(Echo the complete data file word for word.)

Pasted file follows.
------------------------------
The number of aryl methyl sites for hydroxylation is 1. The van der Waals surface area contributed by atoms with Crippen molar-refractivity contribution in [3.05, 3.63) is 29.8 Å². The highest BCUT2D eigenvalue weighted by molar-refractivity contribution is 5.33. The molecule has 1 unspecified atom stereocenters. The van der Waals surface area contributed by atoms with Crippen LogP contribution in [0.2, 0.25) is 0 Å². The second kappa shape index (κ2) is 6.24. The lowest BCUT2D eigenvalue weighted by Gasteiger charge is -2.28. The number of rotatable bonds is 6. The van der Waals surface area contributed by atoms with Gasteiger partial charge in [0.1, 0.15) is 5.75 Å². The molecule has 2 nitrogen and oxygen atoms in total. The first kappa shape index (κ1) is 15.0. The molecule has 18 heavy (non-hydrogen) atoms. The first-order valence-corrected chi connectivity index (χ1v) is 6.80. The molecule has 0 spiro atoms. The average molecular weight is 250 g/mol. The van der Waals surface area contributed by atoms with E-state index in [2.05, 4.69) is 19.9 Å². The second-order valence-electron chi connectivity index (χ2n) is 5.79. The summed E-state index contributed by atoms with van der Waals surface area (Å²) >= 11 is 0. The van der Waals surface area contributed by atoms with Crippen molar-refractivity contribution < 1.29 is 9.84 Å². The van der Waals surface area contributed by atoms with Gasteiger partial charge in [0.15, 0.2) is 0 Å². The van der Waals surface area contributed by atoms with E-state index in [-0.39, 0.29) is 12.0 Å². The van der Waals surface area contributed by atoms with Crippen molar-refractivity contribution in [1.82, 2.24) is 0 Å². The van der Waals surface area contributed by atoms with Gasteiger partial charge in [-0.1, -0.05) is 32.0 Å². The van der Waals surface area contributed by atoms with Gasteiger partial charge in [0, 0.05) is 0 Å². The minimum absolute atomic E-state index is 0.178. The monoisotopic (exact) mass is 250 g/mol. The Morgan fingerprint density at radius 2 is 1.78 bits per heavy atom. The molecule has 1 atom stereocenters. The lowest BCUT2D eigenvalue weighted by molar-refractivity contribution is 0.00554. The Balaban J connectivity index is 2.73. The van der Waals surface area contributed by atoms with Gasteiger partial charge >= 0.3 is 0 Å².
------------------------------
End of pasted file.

The number of aryl methyl sites for hydroxylation is 1. The van der Waals surface area contributed by atoms with Crippen molar-refractivity contribution in [3.05, 3.63) is 29.8 Å². The highest BCUT2D eigenvalue weighted by molar-refractivity contribution is 5.33. The molecule has 1 unspecified atom stereocenters. The van der Waals surface area contributed by atoms with Crippen LogP contribution in [0.2, 0.25) is 0 Å². The second kappa shape index (κ2) is 6.24. The lowest BCUT2D eigenvalue weighted by Gasteiger charge is -2.28. The number of rotatable bonds is 6. The van der Waals surface area contributed by atoms with Gasteiger partial charge in [0.1, 0.15) is 5.75 Å². The molecule has 2 nitrogen and oxygen atoms in total. The first kappa shape index (κ1) is 15.0. The molecule has 18 heavy (non-hydrogen) atoms. The first-order valence-corrected chi connectivity index (χ1v) is 6.80. The molecule has 0 spiro atoms. The average molecular weight is 250 g/mol. The van der Waals surface area contributed by atoms with E-state index in [2.05, 4.69) is 19.9 Å². The second-order valence-electron chi connectivity index (χ2n) is 5.79. The summed E-state index contributed by atoms with van der Waals surface area (Å²) >= 11 is 0. The van der Waals surface area contributed by atoms with Crippen molar-refractivity contribution < 1.29 is 9.84 Å². The van der Waals surface area contributed by atoms with Gasteiger partial charge in [0.15, 0.2) is 0 Å². The van der Waals surface area contributed by atoms with E-state index in [-0.39, 0.29) is 12.0 Å². The van der Waals surface area contributed by atoms with Crippen molar-refractivity contribution in [1.82, 2.24) is 0 Å². The van der Waals surface area contributed by atoms with Gasteiger partial charge in [-0.1, -0.05) is 32.0 Å². The van der Waals surface area contributed by atoms with Gasteiger partial charge in [0, 0.05) is 0 Å². The minimum absolute atomic E-state index is 0.178. The monoisotopic (exact) mass is 250 g/mol. The Morgan fingerprint density at radius 2 is 1.78 bits per heavy atom. The molecule has 1 atom stereocenters. The lowest BCUT2D eigenvalue weighted by molar-refractivity contribution is 0.00554. The Balaban J connectivity index is 2.73. The van der Waals surface area contributed by atoms with Gasteiger partial charge >= 0.3 is 0 Å².